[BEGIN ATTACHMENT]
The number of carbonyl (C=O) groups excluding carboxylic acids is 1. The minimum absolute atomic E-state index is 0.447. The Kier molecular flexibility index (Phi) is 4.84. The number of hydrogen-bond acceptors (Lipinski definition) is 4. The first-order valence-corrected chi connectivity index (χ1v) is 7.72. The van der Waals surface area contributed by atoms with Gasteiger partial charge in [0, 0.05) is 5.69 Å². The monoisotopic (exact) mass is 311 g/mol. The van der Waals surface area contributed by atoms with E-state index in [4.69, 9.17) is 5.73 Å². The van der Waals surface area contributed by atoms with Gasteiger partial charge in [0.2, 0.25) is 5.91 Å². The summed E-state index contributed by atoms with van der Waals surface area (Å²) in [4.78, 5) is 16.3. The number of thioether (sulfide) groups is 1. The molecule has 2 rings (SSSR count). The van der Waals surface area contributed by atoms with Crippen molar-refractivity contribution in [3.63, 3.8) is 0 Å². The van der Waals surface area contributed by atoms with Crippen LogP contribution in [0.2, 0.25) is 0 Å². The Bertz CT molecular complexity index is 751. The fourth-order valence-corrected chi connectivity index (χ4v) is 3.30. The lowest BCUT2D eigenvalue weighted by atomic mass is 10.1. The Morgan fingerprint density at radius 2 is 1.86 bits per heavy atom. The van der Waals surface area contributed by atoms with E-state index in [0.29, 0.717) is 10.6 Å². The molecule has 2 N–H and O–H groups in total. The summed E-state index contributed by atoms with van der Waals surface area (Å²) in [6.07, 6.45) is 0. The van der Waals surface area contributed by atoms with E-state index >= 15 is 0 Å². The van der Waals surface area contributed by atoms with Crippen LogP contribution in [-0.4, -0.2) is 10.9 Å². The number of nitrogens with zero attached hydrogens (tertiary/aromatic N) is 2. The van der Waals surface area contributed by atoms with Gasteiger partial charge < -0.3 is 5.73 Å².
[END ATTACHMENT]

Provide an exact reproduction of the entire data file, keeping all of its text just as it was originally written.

The number of carbonyl (C=O) groups excluding carboxylic acids is 1. The minimum absolute atomic E-state index is 0.447. The Kier molecular flexibility index (Phi) is 4.84. The number of hydrogen-bond acceptors (Lipinski definition) is 4. The first-order valence-corrected chi connectivity index (χ1v) is 7.72. The van der Waals surface area contributed by atoms with Gasteiger partial charge in [0, 0.05) is 5.69 Å². The monoisotopic (exact) mass is 311 g/mol. The van der Waals surface area contributed by atoms with E-state index in [4.69, 9.17) is 5.73 Å². The van der Waals surface area contributed by atoms with Gasteiger partial charge in [0.2, 0.25) is 5.91 Å². The summed E-state index contributed by atoms with van der Waals surface area (Å²) in [4.78, 5) is 16.3. The number of thioether (sulfide) groups is 1. The molecule has 2 rings (SSSR count). The van der Waals surface area contributed by atoms with Crippen molar-refractivity contribution in [3.63, 3.8) is 0 Å². The van der Waals surface area contributed by atoms with Crippen LogP contribution in [0.2, 0.25) is 0 Å². The Bertz CT molecular complexity index is 751. The fourth-order valence-corrected chi connectivity index (χ4v) is 3.30. The lowest BCUT2D eigenvalue weighted by atomic mass is 10.1. The Morgan fingerprint density at radius 2 is 1.86 bits per heavy atom. The van der Waals surface area contributed by atoms with E-state index in [0.29, 0.717) is 10.6 Å². The molecule has 2 N–H and O–H groups in total. The summed E-state index contributed by atoms with van der Waals surface area (Å²) in [6.07, 6.45) is 0. The van der Waals surface area contributed by atoms with E-state index >= 15 is 0 Å². The van der Waals surface area contributed by atoms with Crippen LogP contribution in [-0.4, -0.2) is 10.9 Å². The number of nitrogens with zero attached hydrogens (tertiary/aromatic N) is 2. The van der Waals surface area contributed by atoms with Gasteiger partial charge < -0.3 is 5.73 Å².